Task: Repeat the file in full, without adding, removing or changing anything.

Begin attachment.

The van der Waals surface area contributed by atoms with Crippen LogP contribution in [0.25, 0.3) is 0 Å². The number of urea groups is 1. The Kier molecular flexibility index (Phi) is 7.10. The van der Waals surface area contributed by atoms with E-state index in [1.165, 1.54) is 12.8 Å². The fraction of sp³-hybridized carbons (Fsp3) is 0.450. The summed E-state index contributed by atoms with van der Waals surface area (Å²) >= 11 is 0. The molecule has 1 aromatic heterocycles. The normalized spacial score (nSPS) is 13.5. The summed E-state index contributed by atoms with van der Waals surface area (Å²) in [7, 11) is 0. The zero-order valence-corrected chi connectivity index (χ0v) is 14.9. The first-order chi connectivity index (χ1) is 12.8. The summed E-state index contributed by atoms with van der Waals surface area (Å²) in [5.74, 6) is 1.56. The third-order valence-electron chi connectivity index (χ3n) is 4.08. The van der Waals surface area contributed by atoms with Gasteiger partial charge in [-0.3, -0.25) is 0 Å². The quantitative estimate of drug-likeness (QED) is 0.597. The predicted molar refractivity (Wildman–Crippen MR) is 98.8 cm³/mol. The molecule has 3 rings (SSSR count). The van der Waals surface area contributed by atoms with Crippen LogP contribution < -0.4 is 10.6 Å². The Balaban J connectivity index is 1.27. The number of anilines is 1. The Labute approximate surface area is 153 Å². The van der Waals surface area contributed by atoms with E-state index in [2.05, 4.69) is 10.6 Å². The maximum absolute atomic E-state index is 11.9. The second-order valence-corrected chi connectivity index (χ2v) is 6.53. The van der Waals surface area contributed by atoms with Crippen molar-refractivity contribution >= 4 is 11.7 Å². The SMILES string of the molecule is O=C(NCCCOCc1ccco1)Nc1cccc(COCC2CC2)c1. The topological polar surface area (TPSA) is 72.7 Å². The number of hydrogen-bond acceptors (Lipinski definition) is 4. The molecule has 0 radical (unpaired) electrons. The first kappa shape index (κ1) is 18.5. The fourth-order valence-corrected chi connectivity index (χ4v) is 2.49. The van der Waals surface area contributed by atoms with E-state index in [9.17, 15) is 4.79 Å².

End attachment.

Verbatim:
The van der Waals surface area contributed by atoms with Crippen LogP contribution in [0.25, 0.3) is 0 Å². The number of urea groups is 1. The Kier molecular flexibility index (Phi) is 7.10. The van der Waals surface area contributed by atoms with E-state index in [1.165, 1.54) is 12.8 Å². The fraction of sp³-hybridized carbons (Fsp3) is 0.450. The summed E-state index contributed by atoms with van der Waals surface area (Å²) >= 11 is 0. The molecule has 1 aromatic heterocycles. The normalized spacial score (nSPS) is 13.5. The summed E-state index contributed by atoms with van der Waals surface area (Å²) in [7, 11) is 0. The zero-order valence-corrected chi connectivity index (χ0v) is 14.9. The first-order chi connectivity index (χ1) is 12.8. The summed E-state index contributed by atoms with van der Waals surface area (Å²) in [5.74, 6) is 1.56. The third-order valence-electron chi connectivity index (χ3n) is 4.08. The van der Waals surface area contributed by atoms with Gasteiger partial charge in [-0.3, -0.25) is 0 Å². The quantitative estimate of drug-likeness (QED) is 0.597. The predicted molar refractivity (Wildman–Crippen MR) is 98.8 cm³/mol. The molecule has 3 rings (SSSR count). The van der Waals surface area contributed by atoms with Crippen LogP contribution < -0.4 is 10.6 Å². The Balaban J connectivity index is 1.27. The number of anilines is 1. The Labute approximate surface area is 153 Å². The van der Waals surface area contributed by atoms with E-state index in [2.05, 4.69) is 10.6 Å². The maximum absolute atomic E-state index is 11.9. The second-order valence-corrected chi connectivity index (χ2v) is 6.53. The van der Waals surface area contributed by atoms with Crippen molar-refractivity contribution >= 4 is 11.7 Å². The SMILES string of the molecule is O=C(NCCCOCc1ccco1)Nc1cccc(COCC2CC2)c1. The topological polar surface area (TPSA) is 72.7 Å². The number of hydrogen-bond acceptors (Lipinski definition) is 4. The molecule has 0 radical (unpaired) electrons. The first kappa shape index (κ1) is 18.5. The fourth-order valence-corrected chi connectivity index (χ4v) is 2.49. The van der Waals surface area contributed by atoms with E-state index in [9.17, 15) is 4.79 Å².